Unaccustomed as I am to sustained physical labor, and not having had a break all morning, I limped home at noon and collapsed, leaving the second shift to continue the food preparation.

I went back at 4:30 to take photos of the event.

I just love this event. Each year Shelly and Ellen, who are in charge of the event, seem to top the previous year. Last year they served over 800 people, and I'm sure they exceeded that number this year. They were already lined up out to the street when I arrived.

Inside, people were putting the finishing touches on the tables.

The community servers were at their stations ready to serve food.

Musicians were on stage getting ready to perform.

Then the doors opened and the food serving began.

The "official counter" told me 30 minutes into the meal that she had already counted over 400 people--and it was going on for another 2 hrs. There were community leaders, and people who looked like they were down on their luck, unkempt and unwashed. There were families with little and singles and people who didn't speak English well.

In the end there was the huge dessert table, filled with homemade treats that people had brought.

I only stayed for about an hour and a half because we were going to Ned's in-laws' for dinner. It was a much smaller group this time. Even Ned didn't come because he was home recovering from food poisoning. So there were only 8 of us, versus the rowdy group from previous years, which required two tables in order to seat everyone.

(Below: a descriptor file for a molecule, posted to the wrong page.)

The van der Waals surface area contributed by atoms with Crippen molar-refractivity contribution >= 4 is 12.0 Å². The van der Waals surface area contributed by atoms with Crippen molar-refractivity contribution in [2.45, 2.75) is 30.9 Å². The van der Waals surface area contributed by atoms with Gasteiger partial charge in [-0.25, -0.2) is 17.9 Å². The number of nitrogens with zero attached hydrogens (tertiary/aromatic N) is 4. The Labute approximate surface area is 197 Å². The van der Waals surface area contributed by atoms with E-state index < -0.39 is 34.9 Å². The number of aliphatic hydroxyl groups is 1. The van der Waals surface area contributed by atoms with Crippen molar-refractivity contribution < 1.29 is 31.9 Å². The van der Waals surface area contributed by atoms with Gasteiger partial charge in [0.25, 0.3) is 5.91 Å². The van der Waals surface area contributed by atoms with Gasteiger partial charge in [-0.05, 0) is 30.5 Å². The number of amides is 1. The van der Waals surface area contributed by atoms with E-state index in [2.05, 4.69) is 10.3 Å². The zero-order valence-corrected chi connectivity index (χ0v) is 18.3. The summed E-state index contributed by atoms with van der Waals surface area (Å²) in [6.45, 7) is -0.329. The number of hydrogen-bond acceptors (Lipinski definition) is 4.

It was so biting cold and everyone had things to do early in the morning so Walt and I made an executive decision not to go to the cemetery tonight, but we'll stop by on the way to Sacramento tomorrow.

We were home by 11 and now, at midnight, I'm going to start mixing brine for the turkey and, perhaps, bake the pumpkin pie. (I might wait until morning to do the baking, though).

Chunk's Christmas present is that her intestinal tract seems to be returning to normal. That will make it much easier to take to Christmas dinner tomorrow.

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Potato, Potahto

This is, of course, only a minuscule fraction of the potatoes we processed during the morning!

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Sunday, December 23, 2007

An Excess of Everything

As I write this, the night of the 23rd, it's "the day before the day before" and it was pretty much a quiet day. I am slowly throwing stuff away in my futile hunt for the missing Christmas gift (a replacement has been purchased, so if the original is found, it will be a little something extra).

I wouldn't call this place cleaned up in the slightest, but if you were here a week ago, and if you had a keen eye, you might notice that there is a slight improvement. Very slight.